In predigital acoustics, low frequency analysis used analog narrow band filters and cathode ray oscilloscopes for special problems leading to the general use of peak values. Analog filters have time constants that can affect the derived rms values requiring caution where high crest factors are involved. Modern narrowband digital analysis based on a FFT of the time signal extracts the periodic function that occurs in the time domain that are then displayed as discrete peaks in the frequency domain. FFT analysis of turbines show discrete infrasound peaks at multiples of the blade pass frequency in addition to sidebands in the low frequency range spaced at multiples of the blade pass frequency. Are these signals actually there or are they a product of modern day analysis. Is the infrasound signature a clue to a different area of investigation? In Jacksonville, Part 1 presented the complexity of the investigations and showed how the raw Pascal data are lost when converting to SPL and then A-weighting. Part 2 presents the results of different filtering techniques for different wind farms.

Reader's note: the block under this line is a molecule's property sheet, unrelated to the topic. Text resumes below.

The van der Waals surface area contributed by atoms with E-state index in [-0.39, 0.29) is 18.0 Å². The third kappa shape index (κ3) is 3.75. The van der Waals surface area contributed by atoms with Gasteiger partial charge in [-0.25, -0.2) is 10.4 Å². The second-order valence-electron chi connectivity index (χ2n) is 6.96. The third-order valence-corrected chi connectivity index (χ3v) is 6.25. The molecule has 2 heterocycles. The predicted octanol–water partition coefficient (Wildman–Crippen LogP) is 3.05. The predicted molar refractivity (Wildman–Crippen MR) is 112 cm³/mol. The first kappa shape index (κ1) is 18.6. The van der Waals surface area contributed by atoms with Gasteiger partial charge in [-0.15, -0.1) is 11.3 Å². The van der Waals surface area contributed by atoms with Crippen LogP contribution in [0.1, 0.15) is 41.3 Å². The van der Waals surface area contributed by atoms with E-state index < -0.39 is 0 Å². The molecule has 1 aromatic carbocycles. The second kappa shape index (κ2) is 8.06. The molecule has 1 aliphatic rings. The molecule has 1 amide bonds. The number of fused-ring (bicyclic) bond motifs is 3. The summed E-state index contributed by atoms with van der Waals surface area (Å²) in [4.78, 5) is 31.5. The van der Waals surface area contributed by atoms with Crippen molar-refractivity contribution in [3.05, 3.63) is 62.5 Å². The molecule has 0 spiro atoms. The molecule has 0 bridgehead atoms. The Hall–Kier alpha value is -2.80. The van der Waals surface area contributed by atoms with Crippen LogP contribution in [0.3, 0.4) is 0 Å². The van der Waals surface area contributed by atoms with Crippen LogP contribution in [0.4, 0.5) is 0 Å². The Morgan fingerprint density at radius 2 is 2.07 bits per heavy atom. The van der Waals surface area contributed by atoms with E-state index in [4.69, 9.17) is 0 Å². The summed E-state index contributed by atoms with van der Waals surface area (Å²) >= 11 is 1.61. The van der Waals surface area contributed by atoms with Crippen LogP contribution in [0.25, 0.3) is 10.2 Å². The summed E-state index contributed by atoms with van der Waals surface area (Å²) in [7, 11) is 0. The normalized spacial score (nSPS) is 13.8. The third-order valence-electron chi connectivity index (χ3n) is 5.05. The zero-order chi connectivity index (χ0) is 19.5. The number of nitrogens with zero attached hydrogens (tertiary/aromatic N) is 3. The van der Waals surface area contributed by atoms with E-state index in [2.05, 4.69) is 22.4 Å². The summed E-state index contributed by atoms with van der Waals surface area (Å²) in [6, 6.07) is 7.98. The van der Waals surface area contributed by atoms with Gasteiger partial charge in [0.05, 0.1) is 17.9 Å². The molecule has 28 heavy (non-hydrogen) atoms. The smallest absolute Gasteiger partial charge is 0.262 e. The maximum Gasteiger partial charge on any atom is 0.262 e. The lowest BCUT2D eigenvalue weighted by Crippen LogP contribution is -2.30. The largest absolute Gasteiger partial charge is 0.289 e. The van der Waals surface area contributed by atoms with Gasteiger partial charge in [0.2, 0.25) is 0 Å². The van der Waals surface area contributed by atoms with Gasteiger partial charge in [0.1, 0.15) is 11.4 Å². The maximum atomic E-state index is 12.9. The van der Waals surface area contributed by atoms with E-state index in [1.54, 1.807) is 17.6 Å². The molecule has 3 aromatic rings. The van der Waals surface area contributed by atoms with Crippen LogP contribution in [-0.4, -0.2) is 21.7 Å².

Skip Nav Destination
Meeting abstract. No PDF available.
April 01 2016
Wind farm infrasound—Are we measuring what is actually there or something else? (Part 2)
J. Acoust. Soc. Am. 139, 2150 (2016)
Steven E. Cooper; Wind farm infrasound—Are we measuring what is actually there or something else? (Part 2). J. Acoust. Soc. Am. 1 April 2016; 139 (4_Supplement): 2150. https://doi.org/10.1121/1.4950353
Download citation file: